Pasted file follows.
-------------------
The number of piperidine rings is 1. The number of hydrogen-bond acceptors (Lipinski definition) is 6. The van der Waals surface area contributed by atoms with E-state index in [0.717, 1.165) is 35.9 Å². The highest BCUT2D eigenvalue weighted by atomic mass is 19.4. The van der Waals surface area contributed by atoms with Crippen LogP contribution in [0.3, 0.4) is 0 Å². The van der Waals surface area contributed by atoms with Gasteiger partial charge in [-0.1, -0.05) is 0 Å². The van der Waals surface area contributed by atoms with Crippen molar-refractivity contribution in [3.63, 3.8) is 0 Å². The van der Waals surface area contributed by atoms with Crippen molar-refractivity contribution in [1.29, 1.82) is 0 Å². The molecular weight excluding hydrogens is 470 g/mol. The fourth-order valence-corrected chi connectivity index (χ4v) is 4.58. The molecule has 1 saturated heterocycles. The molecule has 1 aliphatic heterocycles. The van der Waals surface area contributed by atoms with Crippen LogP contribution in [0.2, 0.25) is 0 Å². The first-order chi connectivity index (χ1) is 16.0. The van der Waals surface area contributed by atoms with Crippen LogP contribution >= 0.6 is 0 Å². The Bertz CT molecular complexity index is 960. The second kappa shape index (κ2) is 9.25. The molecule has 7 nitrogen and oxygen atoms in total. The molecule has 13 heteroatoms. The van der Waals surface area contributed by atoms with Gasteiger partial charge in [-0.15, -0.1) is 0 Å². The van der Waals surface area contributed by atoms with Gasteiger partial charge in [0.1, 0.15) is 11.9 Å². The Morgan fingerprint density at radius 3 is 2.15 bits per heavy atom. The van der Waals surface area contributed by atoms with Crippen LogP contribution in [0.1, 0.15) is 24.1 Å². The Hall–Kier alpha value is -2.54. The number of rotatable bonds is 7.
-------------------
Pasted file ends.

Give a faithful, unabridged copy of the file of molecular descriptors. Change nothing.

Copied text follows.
The number of piperidine rings is 1. The number of hydrogen-bond acceptors (Lipinski definition) is 6. The van der Waals surface area contributed by atoms with E-state index in [0.717, 1.165) is 35.9 Å². The highest BCUT2D eigenvalue weighted by atomic mass is 19.4. The van der Waals surface area contributed by atoms with Crippen LogP contribution in [0.3, 0.4) is 0 Å². The van der Waals surface area contributed by atoms with Gasteiger partial charge in [-0.1, -0.05) is 0 Å². The van der Waals surface area contributed by atoms with Crippen molar-refractivity contribution in [3.63, 3.8) is 0 Å². The van der Waals surface area contributed by atoms with Crippen molar-refractivity contribution in [1.29, 1.82) is 0 Å². The molecular weight excluding hydrogens is 470 g/mol. The fourth-order valence-corrected chi connectivity index (χ4v) is 4.58. The molecule has 1 saturated heterocycles. The molecule has 1 aliphatic heterocycles. The van der Waals surface area contributed by atoms with Crippen LogP contribution in [0.2, 0.25) is 0 Å². The first-order chi connectivity index (χ1) is 16.0. The van der Waals surface area contributed by atoms with Crippen LogP contribution >= 0.6 is 0 Å². The Bertz CT molecular complexity index is 960. The second kappa shape index (κ2) is 9.25. The molecule has 7 nitrogen and oxygen atoms in total. The molecule has 13 heteroatoms. The van der Waals surface area contributed by atoms with Gasteiger partial charge in [-0.15, -0.1) is 0 Å². The van der Waals surface area contributed by atoms with Gasteiger partial charge in [0.1, 0.15) is 11.9 Å². The Morgan fingerprint density at radius 3 is 2.15 bits per heavy atom. The van der Waals surface area contributed by atoms with Crippen LogP contribution in [0.1, 0.15) is 24.1 Å². The Hall–Kier alpha value is -2.54. The number of rotatable bonds is 7.